Sunday, August 7, 2011

Mistaken Identities

or Comedy Tonight

For low-brow humor, it's hard to beat well-placed weeds.  Not that weeds are usually knee-slappingly funny all by themselves, but it turns out that they're mighty fine prompts for funny behavior in others—as good as a ladder and a bucket of whitewash to a clown.  When I wrote last month about wanting to see what would happen if I let an unexpected evening primrose (Oenothera biennis) go to seed in the middle of the desert olive tree where it's been growing, my expectations were really pretty feeble.  I mean, I thought that perhaps new seedlings would come up in other unlikely places.  Is that lame or what?  What's actually happened is that the primrose has turned my little garden into a nonstop Vaudeville act that has had me laughing for weeks.

The primrose itself is about six feet tall, growing up through the ten foot desert olive.  Its stems stick out through the tree branches at unlikely angles; on random days they bloom at the tips.  (I've been taking some plants out, so the ground in the photo is embarrassingly bare.)  The upper stems blend into the tree—even those of us who know what we're looking for don't find it easy to tell where one ends and the other begins.  For those like, say, the two families of fledgling lesser goldfinches who hang out in the trees and who haven't yet learned that things are not always as they seem, it's flat-out complicated.

The thing about a tree branch is, it's sturdy.  When you're not entirely sure of your wings to begin with, sturdy is good.  But when you land on what you expect to be a sturdy tree branch and get a flexible primrose stem instead, things can get a little slapstick.  Down bob the stems—whoops!  Frantic flapping.  Up bounce the stems—surprise!  More frantic flapping.  Squawk!  Squawk some more!  Bob, bounce.  Equilibrium returns at last, and then along comes one of your siblings, to land on that nice, sturdy "tree branch" with you.  Bob, bounce, flap, squawk.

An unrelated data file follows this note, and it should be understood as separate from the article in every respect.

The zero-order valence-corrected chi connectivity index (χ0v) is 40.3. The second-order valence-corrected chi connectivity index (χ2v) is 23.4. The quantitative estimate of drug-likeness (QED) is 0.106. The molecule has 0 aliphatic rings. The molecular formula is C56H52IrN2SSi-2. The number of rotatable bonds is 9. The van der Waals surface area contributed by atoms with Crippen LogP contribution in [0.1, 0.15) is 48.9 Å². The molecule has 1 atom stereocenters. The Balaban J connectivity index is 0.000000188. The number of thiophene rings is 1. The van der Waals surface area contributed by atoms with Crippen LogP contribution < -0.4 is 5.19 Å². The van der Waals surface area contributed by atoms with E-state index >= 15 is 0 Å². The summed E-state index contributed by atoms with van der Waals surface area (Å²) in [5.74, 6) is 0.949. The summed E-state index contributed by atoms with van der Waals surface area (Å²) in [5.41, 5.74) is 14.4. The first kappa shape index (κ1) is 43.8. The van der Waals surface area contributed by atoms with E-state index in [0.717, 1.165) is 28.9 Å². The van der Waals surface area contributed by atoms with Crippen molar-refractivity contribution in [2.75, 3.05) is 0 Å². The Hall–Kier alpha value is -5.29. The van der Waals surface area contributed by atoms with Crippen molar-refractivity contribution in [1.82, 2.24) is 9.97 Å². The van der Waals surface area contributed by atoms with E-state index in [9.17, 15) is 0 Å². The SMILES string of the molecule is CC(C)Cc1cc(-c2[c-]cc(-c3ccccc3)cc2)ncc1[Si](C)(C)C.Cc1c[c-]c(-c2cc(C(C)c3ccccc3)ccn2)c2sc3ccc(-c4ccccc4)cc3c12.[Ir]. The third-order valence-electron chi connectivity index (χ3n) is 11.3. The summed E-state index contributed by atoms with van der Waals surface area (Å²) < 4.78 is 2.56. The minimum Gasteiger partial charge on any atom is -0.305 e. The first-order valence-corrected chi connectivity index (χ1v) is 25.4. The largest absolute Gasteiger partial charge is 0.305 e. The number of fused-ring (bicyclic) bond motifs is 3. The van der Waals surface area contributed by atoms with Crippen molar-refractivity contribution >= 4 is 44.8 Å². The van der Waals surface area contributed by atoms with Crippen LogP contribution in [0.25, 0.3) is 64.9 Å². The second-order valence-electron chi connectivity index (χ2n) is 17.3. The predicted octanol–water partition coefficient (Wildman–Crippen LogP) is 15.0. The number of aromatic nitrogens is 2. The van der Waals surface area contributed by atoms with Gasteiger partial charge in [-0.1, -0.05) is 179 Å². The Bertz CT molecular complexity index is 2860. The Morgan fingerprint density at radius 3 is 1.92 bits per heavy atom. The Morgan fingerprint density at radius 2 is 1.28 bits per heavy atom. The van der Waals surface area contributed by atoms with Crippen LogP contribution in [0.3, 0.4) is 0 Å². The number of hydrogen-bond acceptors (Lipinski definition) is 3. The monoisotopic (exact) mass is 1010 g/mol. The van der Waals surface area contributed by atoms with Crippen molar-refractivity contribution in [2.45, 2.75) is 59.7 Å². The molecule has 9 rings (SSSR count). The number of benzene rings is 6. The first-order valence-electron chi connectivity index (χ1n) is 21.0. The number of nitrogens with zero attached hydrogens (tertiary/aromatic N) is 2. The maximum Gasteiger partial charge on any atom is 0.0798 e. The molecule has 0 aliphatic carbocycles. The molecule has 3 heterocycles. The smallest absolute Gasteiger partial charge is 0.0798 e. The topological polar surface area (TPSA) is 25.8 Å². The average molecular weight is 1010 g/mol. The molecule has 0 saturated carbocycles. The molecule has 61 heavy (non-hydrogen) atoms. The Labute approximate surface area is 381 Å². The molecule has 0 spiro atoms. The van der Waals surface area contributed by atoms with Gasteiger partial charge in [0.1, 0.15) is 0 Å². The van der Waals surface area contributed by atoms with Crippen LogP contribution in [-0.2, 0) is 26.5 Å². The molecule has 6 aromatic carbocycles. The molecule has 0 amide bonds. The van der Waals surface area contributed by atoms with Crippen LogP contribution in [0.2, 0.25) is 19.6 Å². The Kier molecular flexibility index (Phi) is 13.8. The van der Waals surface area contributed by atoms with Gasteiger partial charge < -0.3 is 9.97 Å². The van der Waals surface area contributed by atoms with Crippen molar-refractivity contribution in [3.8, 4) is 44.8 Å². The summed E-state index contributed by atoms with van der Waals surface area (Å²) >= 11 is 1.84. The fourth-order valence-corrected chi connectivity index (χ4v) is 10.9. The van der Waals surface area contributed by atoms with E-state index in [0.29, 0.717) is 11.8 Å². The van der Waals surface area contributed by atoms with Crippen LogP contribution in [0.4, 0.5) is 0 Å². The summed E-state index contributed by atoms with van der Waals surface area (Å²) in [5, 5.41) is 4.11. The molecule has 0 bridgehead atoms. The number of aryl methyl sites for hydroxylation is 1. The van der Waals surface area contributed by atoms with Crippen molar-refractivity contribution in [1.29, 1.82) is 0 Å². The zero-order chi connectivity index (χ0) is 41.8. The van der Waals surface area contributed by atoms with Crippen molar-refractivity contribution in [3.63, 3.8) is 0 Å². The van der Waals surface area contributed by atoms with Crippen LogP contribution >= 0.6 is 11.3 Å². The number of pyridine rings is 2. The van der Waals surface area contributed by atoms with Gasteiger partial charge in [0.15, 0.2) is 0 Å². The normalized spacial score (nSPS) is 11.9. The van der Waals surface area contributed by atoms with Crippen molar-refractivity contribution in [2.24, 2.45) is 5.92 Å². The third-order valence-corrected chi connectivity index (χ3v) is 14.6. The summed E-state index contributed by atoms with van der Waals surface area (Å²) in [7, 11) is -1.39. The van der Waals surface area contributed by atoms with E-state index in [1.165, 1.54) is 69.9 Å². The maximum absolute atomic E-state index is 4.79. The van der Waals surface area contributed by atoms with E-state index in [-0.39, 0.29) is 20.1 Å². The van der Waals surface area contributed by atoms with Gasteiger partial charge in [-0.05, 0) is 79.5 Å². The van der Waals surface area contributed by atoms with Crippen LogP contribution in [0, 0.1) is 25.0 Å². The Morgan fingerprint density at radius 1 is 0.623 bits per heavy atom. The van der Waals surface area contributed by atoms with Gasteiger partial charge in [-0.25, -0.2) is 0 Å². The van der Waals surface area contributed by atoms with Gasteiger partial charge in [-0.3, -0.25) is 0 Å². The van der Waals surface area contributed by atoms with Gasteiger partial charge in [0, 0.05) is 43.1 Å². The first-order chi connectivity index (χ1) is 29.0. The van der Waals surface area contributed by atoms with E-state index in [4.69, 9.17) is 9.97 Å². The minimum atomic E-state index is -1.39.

Over the last few days, the goldfinches' balance has improved.  They've learned that the primrose stems have tasty seed pods, and all is well again.  Perhaps half a dozen of them, juveniles and adults, are seated on the stems or in the tree at a time, yellow feathers radiant, looking like fluttery primroses themselves.

Make that scruffy primroses.

But as entertaining as the finches are, they are just the warmup act.  Our star comedian is this young fellow, a black-chinned hummingbird:

Doesn't he look gullible sweet?  He's spent quite a lot of time exploring the garden the last couple of weeks.  After making the rounds, he comes to rest on the lowest branch of the olive by the patio, maybe five feet from where I sit.  He makes himself comfortable:

Lately he's been trying—successfully, so far as I can tell—to impress this little charmer: